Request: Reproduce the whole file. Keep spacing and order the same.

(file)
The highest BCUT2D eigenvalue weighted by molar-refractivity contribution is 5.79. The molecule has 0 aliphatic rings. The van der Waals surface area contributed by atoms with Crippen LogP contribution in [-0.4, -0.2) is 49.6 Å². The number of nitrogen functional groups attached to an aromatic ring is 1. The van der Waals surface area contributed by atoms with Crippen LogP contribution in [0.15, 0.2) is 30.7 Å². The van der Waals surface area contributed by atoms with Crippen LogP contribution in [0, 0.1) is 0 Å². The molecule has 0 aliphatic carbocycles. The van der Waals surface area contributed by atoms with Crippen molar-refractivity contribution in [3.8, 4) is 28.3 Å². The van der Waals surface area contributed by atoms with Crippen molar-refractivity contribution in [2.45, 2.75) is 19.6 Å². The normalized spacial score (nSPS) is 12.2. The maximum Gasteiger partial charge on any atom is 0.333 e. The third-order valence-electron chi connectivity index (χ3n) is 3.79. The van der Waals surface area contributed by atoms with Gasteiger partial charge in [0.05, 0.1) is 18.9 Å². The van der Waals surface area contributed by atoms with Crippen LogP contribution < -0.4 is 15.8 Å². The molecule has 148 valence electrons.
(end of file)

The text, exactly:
The highest BCUT2D eigenvalue weighted by molar-refractivity contribution is 5.79. The molecule has 0 aliphatic rings. The van der Waals surface area contributed by atoms with Crippen LogP contribution in [-0.4, -0.2) is 49.6 Å². The number of nitrogen functional groups attached to an aromatic ring is 1. The van der Waals surface area contributed by atoms with Crippen LogP contribution in [0.15, 0.2) is 30.7 Å². The van der Waals surface area contributed by atoms with Crippen LogP contribution in [0, 0.1) is 0 Å². The molecule has 0 aliphatic carbocycles. The van der Waals surface area contributed by atoms with Crippen molar-refractivity contribution in [3.8, 4) is 28.3 Å². The van der Waals surface area contributed by atoms with Crippen molar-refractivity contribution in [2.45, 2.75) is 19.6 Å². The normalized spacial score (nSPS) is 12.2. The maximum Gasteiger partial charge on any atom is 0.333 e. The third-order valence-electron chi connectivity index (χ3n) is 3.79. The van der Waals surface area contributed by atoms with Gasteiger partial charge in [0.05, 0.1) is 18.9 Å². The van der Waals surface area contributed by atoms with Crippen LogP contribution < -0.4 is 15.8 Å². The molecule has 148 valence electrons.